As the market for drinkable vinegars continues to expand, Pittsfield, Mass.-based brand Fire Cider, an apple cider vinegar and honey tonic concentrate, showcased a balanced approach towards building in both the retail and food service channels at the Winter Fancy Food Show 2017 in San Francisco.
Dana St. Pierre, co-founder of Shire City Herbals, spoke with BevNET about the latest developments at Fire Cider, including the release of a new flavor, African Bronze, made with raw, certified organic honey from Zambia. St. Pierre explained that the brand’s three flavors will now be available in gallon and half-gallon sizes aimed at food service and bulk retail, but that the company was also trying to expand its conventional retail presence through a forthcoming ready-to-drink version in a travel-friendly 2 oz. bottle.
In this video interview, St. Pierre discusses the brand’s growth strategy for the foodservice and retail channels, its innovation pipeline and its plans for opening a new production facility in 2017.
In a separate interview with BevNET, St. Pierre also provided an update on the brand’s ongoing legal battle to protect its trademark. The brand, which trademarked the term “fire cider” in 2012, has been the target of a campaign called “Free Fire Cider,” based on that group’s belief that “fire cider” is a generic term for a type of apple cider-based tonic and that the company’s trademark should therefore be revoked. The organizers also called for a boycott of Shire City products and urged retailers not to stock Fire Cider.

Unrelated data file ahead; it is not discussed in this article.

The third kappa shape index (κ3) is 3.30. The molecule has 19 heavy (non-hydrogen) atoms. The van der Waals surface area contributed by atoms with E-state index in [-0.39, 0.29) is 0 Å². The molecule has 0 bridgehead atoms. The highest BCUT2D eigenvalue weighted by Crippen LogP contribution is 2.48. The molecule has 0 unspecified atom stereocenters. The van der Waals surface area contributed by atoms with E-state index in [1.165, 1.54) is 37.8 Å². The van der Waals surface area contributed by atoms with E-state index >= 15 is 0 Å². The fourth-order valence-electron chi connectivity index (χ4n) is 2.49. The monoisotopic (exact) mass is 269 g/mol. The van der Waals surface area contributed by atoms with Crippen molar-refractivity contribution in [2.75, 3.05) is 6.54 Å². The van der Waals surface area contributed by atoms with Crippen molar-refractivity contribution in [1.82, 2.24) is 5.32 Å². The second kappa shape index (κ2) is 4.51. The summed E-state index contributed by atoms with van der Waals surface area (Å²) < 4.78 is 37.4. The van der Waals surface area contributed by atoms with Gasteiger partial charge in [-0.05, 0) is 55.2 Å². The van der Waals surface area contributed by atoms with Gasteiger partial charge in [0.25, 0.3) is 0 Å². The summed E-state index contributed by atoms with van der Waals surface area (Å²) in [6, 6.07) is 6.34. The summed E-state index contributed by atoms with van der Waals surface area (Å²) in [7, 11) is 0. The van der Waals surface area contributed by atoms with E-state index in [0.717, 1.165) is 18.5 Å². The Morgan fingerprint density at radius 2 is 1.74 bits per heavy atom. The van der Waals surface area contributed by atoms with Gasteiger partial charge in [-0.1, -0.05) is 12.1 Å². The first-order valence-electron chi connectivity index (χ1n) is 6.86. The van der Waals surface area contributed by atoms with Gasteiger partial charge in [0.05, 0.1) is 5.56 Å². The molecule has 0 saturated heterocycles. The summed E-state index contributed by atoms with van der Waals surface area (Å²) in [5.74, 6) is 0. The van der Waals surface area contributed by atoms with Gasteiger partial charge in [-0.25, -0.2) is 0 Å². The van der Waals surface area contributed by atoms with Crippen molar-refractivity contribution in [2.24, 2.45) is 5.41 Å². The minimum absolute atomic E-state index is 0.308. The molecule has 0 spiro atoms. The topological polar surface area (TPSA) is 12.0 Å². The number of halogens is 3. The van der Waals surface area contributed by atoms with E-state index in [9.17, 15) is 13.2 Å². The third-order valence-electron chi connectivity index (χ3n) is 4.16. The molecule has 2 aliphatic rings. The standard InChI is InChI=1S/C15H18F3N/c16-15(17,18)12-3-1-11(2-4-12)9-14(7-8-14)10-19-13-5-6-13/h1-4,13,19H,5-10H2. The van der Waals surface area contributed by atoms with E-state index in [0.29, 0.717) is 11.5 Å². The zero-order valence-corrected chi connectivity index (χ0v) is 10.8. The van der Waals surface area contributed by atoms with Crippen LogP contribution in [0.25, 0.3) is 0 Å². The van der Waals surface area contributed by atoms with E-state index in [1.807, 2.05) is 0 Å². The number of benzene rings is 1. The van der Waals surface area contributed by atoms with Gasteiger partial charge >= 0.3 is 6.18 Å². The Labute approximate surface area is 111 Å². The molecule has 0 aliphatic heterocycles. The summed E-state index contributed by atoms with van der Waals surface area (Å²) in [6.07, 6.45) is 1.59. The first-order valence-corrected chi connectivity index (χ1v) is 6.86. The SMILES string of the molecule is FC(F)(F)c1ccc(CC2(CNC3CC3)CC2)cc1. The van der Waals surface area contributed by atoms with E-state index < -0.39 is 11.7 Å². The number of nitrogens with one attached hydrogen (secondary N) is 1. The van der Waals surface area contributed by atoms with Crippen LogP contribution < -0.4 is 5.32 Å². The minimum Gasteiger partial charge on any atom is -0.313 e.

Shire City subsequently filed a civil lawsuit against three organizers of the “Free Fire Cider” campaign for unauthorized use of its trademark. In April, a federal judge dismissed all charges related to three individuals’ rights to petition and free speech in seeking to cancel Shire City’s Fire Cider trademark and encouraging a boycott of their products. All charges related to libel and damages were also thrown out.
“None of this is particularly exciting,” said St. Pierre, adding that the trial over unauthorized use of trademark was still in the early stages. He noted that court-mediated discussions over a possible settlement in November 2016 were ultimately unsuccessful. “These people have their businesses and we have ours and we disagree about whether or not the name fire cider is generic. That’s the basic issue. All other spin and hype and opinions aside, that’s why we’re in court.”
With Shire City’s trademark rights to “fire cider” secured, St. Pierre said the company had no plans to change its position on the issue and would simply let the legal process run its course.
“If people want to try and invalidate our trademark, they are welcome to do that,” he said. “That’s a normal business process — you disagree about a trademark, take it up with the U.S. Patent and Trademark Office and then they decide. However it’s decided, we are going to go on with our business and we are going to go on selling Fire Cider.”